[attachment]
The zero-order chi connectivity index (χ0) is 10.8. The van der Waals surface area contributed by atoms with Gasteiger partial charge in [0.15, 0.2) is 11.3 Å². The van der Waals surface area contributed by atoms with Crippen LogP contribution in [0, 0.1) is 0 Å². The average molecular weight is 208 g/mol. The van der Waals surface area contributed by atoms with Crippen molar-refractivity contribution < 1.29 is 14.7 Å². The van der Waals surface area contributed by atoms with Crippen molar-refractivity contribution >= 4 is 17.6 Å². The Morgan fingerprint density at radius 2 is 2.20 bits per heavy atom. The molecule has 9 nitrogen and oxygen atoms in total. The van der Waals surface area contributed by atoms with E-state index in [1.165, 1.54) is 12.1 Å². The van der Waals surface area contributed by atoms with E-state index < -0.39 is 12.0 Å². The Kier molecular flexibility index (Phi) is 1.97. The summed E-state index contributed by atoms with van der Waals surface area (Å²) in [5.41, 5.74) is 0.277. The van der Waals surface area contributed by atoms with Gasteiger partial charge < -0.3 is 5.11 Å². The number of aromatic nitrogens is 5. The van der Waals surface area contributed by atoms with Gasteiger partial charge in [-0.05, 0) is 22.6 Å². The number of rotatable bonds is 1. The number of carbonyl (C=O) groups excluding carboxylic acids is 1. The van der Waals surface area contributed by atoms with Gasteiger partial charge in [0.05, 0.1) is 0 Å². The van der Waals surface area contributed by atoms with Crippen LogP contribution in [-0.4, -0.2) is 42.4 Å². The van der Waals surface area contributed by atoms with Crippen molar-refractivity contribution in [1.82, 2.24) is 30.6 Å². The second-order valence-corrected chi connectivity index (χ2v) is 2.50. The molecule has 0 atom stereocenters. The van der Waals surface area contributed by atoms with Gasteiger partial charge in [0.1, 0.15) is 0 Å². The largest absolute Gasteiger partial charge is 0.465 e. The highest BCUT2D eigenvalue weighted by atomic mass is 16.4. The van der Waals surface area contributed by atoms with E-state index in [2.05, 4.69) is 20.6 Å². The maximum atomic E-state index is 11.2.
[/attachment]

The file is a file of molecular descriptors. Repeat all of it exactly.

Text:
The zero-order chi connectivity index (χ0) is 10.8. The van der Waals surface area contributed by atoms with Gasteiger partial charge in [0.15, 0.2) is 11.3 Å². The van der Waals surface area contributed by atoms with Crippen LogP contribution in [0, 0.1) is 0 Å². The average molecular weight is 208 g/mol. The van der Waals surface area contributed by atoms with Crippen molar-refractivity contribution < 1.29 is 14.7 Å². The van der Waals surface area contributed by atoms with Crippen molar-refractivity contribution >= 4 is 17.6 Å². The Morgan fingerprint density at radius 2 is 2.20 bits per heavy atom. The molecule has 9 nitrogen and oxygen atoms in total. The van der Waals surface area contributed by atoms with E-state index in [1.165, 1.54) is 12.1 Å². The van der Waals surface area contributed by atoms with E-state index < -0.39 is 12.0 Å². The Kier molecular flexibility index (Phi) is 1.97. The summed E-state index contributed by atoms with van der Waals surface area (Å²) in [5.41, 5.74) is 0.277. The van der Waals surface area contributed by atoms with Gasteiger partial charge < -0.3 is 5.11 Å². The number of aromatic nitrogens is 5. The van der Waals surface area contributed by atoms with Gasteiger partial charge in [-0.05, 0) is 22.6 Å². The number of rotatable bonds is 1. The number of carbonyl (C=O) groups excluding carboxylic acids is 1. The van der Waals surface area contributed by atoms with Gasteiger partial charge in [0.05, 0.1) is 0 Å². The van der Waals surface area contributed by atoms with Crippen LogP contribution in [-0.4, -0.2) is 42.4 Å². The van der Waals surface area contributed by atoms with Crippen molar-refractivity contribution in [1.82, 2.24) is 30.6 Å². The second-order valence-corrected chi connectivity index (χ2v) is 2.50. The molecule has 0 atom stereocenters. The van der Waals surface area contributed by atoms with Gasteiger partial charge in [0.1, 0.15) is 0 Å². The largest absolute Gasteiger partial charge is 0.465 e. The highest BCUT2D eigenvalue weighted by atomic mass is 16.4. The van der Waals surface area contributed by atoms with E-state index in [2.05, 4.69) is 20.6 Å². The maximum atomic E-state index is 11.2.